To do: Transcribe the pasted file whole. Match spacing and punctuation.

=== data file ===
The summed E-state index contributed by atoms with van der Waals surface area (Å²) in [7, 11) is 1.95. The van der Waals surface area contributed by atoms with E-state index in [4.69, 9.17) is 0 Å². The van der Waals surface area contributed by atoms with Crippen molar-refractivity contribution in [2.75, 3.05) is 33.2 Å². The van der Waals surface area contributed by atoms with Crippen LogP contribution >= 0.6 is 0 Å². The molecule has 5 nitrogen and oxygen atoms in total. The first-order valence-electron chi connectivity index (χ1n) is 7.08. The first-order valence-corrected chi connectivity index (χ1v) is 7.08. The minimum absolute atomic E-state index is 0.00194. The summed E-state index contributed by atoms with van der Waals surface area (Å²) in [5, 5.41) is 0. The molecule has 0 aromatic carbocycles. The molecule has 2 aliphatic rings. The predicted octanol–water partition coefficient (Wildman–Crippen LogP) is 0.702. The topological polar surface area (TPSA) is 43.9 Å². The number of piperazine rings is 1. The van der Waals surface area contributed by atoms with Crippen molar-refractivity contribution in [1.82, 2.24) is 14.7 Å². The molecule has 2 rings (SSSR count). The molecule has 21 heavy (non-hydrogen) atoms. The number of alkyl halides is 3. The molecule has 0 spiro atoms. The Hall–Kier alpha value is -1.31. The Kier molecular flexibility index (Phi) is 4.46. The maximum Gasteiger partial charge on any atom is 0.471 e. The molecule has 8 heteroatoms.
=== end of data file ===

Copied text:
The summed E-state index contributed by atoms with van der Waals surface area (Å²) in [7, 11) is 1.95. The van der Waals surface area contributed by atoms with E-state index in [4.69, 9.17) is 0 Å². The van der Waals surface area contributed by atoms with Crippen molar-refractivity contribution in [2.75, 3.05) is 33.2 Å². The van der Waals surface area contributed by atoms with Crippen LogP contribution >= 0.6 is 0 Å². The molecule has 5 nitrogen and oxygen atoms in total. The first-order valence-electron chi connectivity index (χ1n) is 7.08. The first-order valence-corrected chi connectivity index (χ1v) is 7.08. The minimum absolute atomic E-state index is 0.00194. The summed E-state index contributed by atoms with van der Waals surface area (Å²) in [5, 5.41) is 0. The molecule has 0 aromatic carbocycles. The molecule has 2 aliphatic rings. The predicted octanol–water partition coefficient (Wildman–Crippen LogP) is 0.702. The topological polar surface area (TPSA) is 43.9 Å². The number of piperazine rings is 1. The van der Waals surface area contributed by atoms with Crippen molar-refractivity contribution in [1.82, 2.24) is 14.7 Å². The molecule has 2 rings (SSSR count). The molecule has 21 heavy (non-hydrogen) atoms. The number of alkyl halides is 3. The molecule has 0 spiro atoms. The Hall–Kier alpha value is -1.31. The Kier molecular flexibility index (Phi) is 4.46. The maximum Gasteiger partial charge on any atom is 0.471 e. The molecule has 8 heteroatoms.